Electronic signatures are gaining momentum in the real estate industry. Although some financial institutions are reluctant to accept electronic signatures on all documents related to a real estate transactions (such as loan documents and REO sales), the real estate industry is gradually moving towards this standard which allows for greater accessibility and convenience. As electronic signatures and other aspects of a “paperless” real estate transaction become more widespread, it will become increasingly important for real estate agents to have an in-depth knowledge of electronic signatures and electronic documents. This page provides C.A.R. members with facts and resources related to electronic signatures and electronic documents.
What is an electronic signature? An electronic signature is (1) an electronic sound, symbol or process (2) attached or associated with a contract or other document and (3) adopted by a person with the intent to sign. There are different types of electronic signatures.
What is a digital signature? A digital signature is a type of electronic signature. There is a digital code attached or embedded in the electronic document. Not only does it uniquely identify the signer, but it ensures the original content of the document and uses encryption technology to prevent alteration. Digital signatures permanently secure the identity of signers and the document’s contents. The signer’s digital identity is referenced within the digital signature at the time of signing. Once it has been signed, the document’s integrity is protected. An alteration of the original document will invalidate all digital signatures on the document and bring into question the integrity of the document’s contents. Digital signatures provide a higher level of security than other types of electronic signatures.
How Do I Prove a Document was Electronically Signed? Although rare, legal disputes can arise from time to time concerning the authenticity of signatures and content within documents in real estate transactions. Such disputes typically involve:
Contract repudiation- A buyer or seller claiming that he or she did not in fact sign or authorize a contract; and •
Fraud or mistake- A buyer or seller claims that the content of a document is different from the document that he or she actually signed.
The authenticity of electronic signatures and documents can be proven in a variety of ways. In fact, electronic signatures can be authenticated in ways that wet ink signatures and traditional paper documents cannot. A major advantage to using an electronic signature software program like zipLogix Digital Ink® is that such software programs typically create automated records that keep track of important information like when a document was signed, what computer a document was signed from and what the document looked like when it was signed. These automated records can be used together with a description of how the electronic signature program works to provide the proof a party to a dispute needs. In this section of the website, we’ll call the automated records together with the description of how an electronic signature software program works “System Information.” System Information can be obtained from your electronic signature service provider and can include the following items:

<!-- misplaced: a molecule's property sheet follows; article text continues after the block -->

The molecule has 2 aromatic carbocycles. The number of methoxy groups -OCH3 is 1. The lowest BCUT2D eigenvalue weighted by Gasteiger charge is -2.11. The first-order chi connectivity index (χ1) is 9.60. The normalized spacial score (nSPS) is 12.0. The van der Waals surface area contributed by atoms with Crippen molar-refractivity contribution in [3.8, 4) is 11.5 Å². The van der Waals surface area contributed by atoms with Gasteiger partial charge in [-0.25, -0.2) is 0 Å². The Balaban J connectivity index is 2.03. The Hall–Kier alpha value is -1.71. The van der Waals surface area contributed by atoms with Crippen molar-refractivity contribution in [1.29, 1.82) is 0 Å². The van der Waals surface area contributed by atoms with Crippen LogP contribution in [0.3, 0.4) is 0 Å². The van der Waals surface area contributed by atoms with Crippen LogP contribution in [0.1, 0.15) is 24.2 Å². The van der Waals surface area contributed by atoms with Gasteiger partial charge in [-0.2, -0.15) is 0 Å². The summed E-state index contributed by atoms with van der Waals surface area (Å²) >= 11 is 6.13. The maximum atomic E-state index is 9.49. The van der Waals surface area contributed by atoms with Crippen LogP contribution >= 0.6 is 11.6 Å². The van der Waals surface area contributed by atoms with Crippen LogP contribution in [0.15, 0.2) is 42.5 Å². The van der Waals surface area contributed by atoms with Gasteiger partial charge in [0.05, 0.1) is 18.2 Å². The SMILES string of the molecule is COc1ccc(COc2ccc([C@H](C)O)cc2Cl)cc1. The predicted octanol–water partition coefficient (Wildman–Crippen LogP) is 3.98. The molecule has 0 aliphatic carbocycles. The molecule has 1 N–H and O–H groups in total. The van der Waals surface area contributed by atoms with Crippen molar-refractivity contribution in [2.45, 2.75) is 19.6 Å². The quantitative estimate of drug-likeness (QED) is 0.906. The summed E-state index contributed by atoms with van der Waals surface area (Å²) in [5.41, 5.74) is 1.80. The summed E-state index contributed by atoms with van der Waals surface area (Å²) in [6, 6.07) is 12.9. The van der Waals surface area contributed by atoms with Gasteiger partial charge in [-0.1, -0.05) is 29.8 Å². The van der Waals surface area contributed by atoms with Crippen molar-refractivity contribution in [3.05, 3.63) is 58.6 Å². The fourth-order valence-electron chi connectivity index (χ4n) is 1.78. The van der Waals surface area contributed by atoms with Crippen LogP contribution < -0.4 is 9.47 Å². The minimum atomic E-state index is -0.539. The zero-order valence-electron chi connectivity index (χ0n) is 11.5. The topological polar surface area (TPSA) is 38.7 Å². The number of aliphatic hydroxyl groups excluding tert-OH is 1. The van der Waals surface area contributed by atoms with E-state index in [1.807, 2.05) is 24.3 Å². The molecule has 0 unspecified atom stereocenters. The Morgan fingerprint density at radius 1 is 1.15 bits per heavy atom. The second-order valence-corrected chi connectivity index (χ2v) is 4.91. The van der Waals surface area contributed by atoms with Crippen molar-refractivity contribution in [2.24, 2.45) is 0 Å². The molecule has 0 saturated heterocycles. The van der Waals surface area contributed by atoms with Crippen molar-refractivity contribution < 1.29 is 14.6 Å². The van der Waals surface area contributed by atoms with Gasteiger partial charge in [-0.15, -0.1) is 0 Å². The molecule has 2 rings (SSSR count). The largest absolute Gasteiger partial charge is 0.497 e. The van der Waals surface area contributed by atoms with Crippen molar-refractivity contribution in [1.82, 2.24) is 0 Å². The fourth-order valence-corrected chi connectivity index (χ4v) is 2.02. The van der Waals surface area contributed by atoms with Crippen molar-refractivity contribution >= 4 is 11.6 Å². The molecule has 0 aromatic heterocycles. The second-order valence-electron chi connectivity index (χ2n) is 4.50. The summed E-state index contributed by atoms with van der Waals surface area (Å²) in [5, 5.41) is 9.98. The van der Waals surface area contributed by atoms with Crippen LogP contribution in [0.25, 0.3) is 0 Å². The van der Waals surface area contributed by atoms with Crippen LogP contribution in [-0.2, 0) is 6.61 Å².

Signer authentication- Information about how a signer’s identity is verified prior to signing or accessing a document. The software may force the signer to access the software via a link sent to the signer’s personal email account or force the user to verify his or her identity by providing personally identifiable information, such as a social security number, birthdate, etc. A robust authentication procedure makes it less likely that someone can fraudulently pose as a signer.
Activity logs- This can include information about what computer the software was accessed from, what part of the software or web pages were accessed by the signer, what actions were taken by the signer in each part or on each web page and when those actions were taken.
Document “metadata”- Metadata is information that describes, helps locate, or otherwise makes it easier to find, use and manage data and electronic documents. For example, metadata related to an electronically signed document file could include when the document was viewed and from where, when it was signed, where it was sent afterward and whether the document was modified.